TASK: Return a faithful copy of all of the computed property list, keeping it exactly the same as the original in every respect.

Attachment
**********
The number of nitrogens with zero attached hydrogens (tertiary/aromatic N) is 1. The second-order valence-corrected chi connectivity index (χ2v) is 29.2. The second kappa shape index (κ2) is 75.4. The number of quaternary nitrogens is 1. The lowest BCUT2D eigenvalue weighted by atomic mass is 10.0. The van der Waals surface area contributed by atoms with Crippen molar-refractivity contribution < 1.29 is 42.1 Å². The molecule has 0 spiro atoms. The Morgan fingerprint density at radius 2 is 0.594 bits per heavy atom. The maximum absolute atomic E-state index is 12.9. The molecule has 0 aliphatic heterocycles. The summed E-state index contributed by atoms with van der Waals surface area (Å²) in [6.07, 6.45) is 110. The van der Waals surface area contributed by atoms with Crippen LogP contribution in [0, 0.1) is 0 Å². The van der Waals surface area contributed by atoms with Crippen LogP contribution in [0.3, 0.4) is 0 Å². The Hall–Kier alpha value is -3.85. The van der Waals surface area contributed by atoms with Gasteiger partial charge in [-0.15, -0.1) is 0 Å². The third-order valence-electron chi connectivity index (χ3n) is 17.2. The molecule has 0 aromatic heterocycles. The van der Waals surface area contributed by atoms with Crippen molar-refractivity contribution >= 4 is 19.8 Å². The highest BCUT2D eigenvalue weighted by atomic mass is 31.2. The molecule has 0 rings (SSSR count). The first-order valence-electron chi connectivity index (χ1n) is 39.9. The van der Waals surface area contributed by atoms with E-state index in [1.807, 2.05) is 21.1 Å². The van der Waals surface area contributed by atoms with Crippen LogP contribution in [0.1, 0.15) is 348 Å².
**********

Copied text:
The number of nitrogens with zero attached hydrogens (tertiary/aromatic N) is 1. The second-order valence-corrected chi connectivity index (χ2v) is 29.2. The second kappa shape index (κ2) is 75.4. The number of quaternary nitrogens is 1. The lowest BCUT2D eigenvalue weighted by atomic mass is 10.0. The van der Waals surface area contributed by atoms with Crippen molar-refractivity contribution < 1.29 is 42.1 Å². The molecule has 0 spiro atoms. The Morgan fingerprint density at radius 2 is 0.594 bits per heavy atom. The maximum absolute atomic E-state index is 12.9. The molecule has 0 aliphatic heterocycles. The summed E-state index contributed by atoms with van der Waals surface area (Å²) in [6.07, 6.45) is 110. The van der Waals surface area contributed by atoms with Crippen LogP contribution in [0, 0.1) is 0 Å². The van der Waals surface area contributed by atoms with Crippen LogP contribution in [0.3, 0.4) is 0 Å². The Hall–Kier alpha value is -3.85. The van der Waals surface area contributed by atoms with Gasteiger partial charge in [-0.15, -0.1) is 0 Å². The third-order valence-electron chi connectivity index (χ3n) is 17.2. The molecule has 0 aromatic heterocycles. The van der Waals surface area contributed by atoms with Crippen molar-refractivity contribution >= 4 is 19.8 Å². The highest BCUT2D eigenvalue weighted by atomic mass is 31.2. The molecule has 0 rings (SSSR count). The first-order valence-electron chi connectivity index (χ1n) is 39.9. The van der Waals surface area contributed by atoms with E-state index in [1.807, 2.05) is 21.1 Å². The van der Waals surface area contributed by atoms with Crippen LogP contribution in [0.1, 0.15) is 348 Å².